Spotsylvania County (Va.)
Lake Anna State Park is a favorite local destination for campers, boaters, and families who just want to spend a summer day at the lakeside beach. For most of us, the way to the lake runs down Lawyers Road. These days, there’s not much to take in with the view from this one-lane road, which passes through as quiet a stretch of Spotsylvania countryside as remains in the 21st century. But in centuries past, the western part of the county was the scene for tribal wars, slave labor, religious awakenings, whiskey barrel politics, gold mining, and Civil War armies on the march.
The time was sunset on Sept. 23, 1779.A full moon was rising. The place was the bloody deck of John Paul Jones’ ship the Bon Homme Richard. There a young Spotsylvanian named Laurence Brooke would show the stuff of which heroes are made. At age 21, he was the lone surgeon on the Bon Homme Richard as it engaged the 50-gun HMS Serapis in the North Sea off Scarborough, England. The burning Serapis surrendered after a 3 1/2-hour battle during which John Paul Jones proclaimed: “I have not yet begun to fight!”
It is said that the blood ran ankle-deep as Laurence Brooke tended to more than 100 wounded and dying. And an excellent job he did, according to Nathaniel Fanning, midshipman on the Bon Homme Richard:
“He was the only surgeon in the fleet who really knew his duty: ...this man was as bloody as a butcher from the commencement of the battle until towards night of the day after. The greater part of the wounded had their legs or arms shot away, or the bones so badly fractured that they were obliged to suffer under the operation of amputation. Some of these poor fellows having once gone through this severe trial by the unskilled surgeons, were obliged to suffer another amputation in one, two, or three days thereafter by doctor Brooks; and they being put on board the different vessels composing the squadron, made it difficult for doctor Brooks to pay that attention to them which their cases required: besides, the gale of wind which succeeded the action, and which I have made mention of, made it altogether impracticable for him to visit the wounded, he being all this time on board the Serapis, excepting such of them as were on board of this ship. (From Fanning's Narrative)
Local Yearbooks in the Library
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Alfred King is an excellent choice to be this month’s Guest Picks columnist, as he also reviews books for The Free Lance-Star newspaper, where he often writes on new non-fiction, including politics, sports and history, as well as thrillers. “An avid reader all my life,” is how he describes himself, and he has helped Central Rappahannock Regional Library in turn by serving on its board.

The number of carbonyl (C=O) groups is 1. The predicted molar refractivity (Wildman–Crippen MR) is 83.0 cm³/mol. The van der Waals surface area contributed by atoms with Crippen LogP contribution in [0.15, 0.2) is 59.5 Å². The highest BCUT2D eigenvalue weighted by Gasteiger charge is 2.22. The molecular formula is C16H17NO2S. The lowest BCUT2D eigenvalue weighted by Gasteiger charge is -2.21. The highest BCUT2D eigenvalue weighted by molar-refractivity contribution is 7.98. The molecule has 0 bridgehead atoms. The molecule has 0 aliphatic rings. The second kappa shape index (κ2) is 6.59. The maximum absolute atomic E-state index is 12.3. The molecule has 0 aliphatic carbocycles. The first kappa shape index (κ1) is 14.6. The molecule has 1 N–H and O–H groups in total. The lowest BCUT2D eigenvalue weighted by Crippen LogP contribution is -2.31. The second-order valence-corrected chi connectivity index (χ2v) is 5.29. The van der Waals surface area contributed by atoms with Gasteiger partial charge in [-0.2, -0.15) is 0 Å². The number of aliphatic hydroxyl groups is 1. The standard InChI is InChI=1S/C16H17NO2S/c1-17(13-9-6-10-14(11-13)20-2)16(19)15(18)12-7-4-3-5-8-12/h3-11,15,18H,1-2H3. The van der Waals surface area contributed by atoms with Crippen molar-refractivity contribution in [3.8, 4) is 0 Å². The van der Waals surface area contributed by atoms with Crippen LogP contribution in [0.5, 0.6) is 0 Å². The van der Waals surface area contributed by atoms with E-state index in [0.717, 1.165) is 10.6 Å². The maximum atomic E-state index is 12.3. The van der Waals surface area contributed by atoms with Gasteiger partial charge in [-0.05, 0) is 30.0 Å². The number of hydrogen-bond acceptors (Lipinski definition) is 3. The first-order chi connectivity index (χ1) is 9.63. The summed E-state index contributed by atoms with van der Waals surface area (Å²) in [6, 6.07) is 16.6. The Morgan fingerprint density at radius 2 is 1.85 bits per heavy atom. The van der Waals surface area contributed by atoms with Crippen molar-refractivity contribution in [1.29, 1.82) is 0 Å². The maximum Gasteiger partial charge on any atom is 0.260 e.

There have been newspapers published in
March's guest reader is a longtime educator with very local roots. Harold Morton has been the principal of Salem Elementary School for 15 years. He enjoys sports, movies, and school, and he says the best parts of his day are greeting students as they arrive at school and reading bedtime stories to his daughters at night.
My name is Linda D. Alsop, and I am a lifelong resident of Spotsylvania County. Reading has been my all-time hobby/pastime since I was a little girl. My mother started me reading, and I have been devouring books ever since. I have added audiobooks, in their many formats, and this allows me to read/hear more books. I usually am listening to an audiobook in my car and another one in my home, while also reading a good, old “hold-in-your-hand” book. Books allow me to “visit” other places in my mind and imagine myself there.
For more than two hundred years, this Spotsylvania farm has stood as a witness to Virginia history. Originally carved from land given to colonial Governor Alexander Spotswood, Ellwood willingly hosted two armies-that of the Marquis de Lafayette during the Revolutionary War and General Robert E. Lee during the Battle of Chancellorsville in 1863. However, in 1864, during the Battle of the Wilderness, Ellwood became the headquarters for Generals Gouverneur K. Warren and Ambrose E. Burnside. General Grant took his position a few hundred yards away from the house, at a spot still called Grant's Knoll.
This article was first printed in the May 1978 issue of the Fredericksburg Times magazine and appears here with the author's permission.
This American who is truly deserving of the terms "great" and "famous" was born January 14, 1806 in Spotsylvania County. He was the seventh child of Richard and Diana Minor Maury.
Some people today fear going under the surgeon’s knife. It’s mostly a dread of the unknown. What might happen while they are knocked out, unaware of what is going on around them. They may not realize how fortunate they are. In Dr. Mütter’s Marvels, readers are swept back in time to a period before anesthesia was generally used. A good surgeon was a swift, careful cutter who could make the operation as mercifully short as possible for his wide-awake patient. He might even do some good for the patient in the process.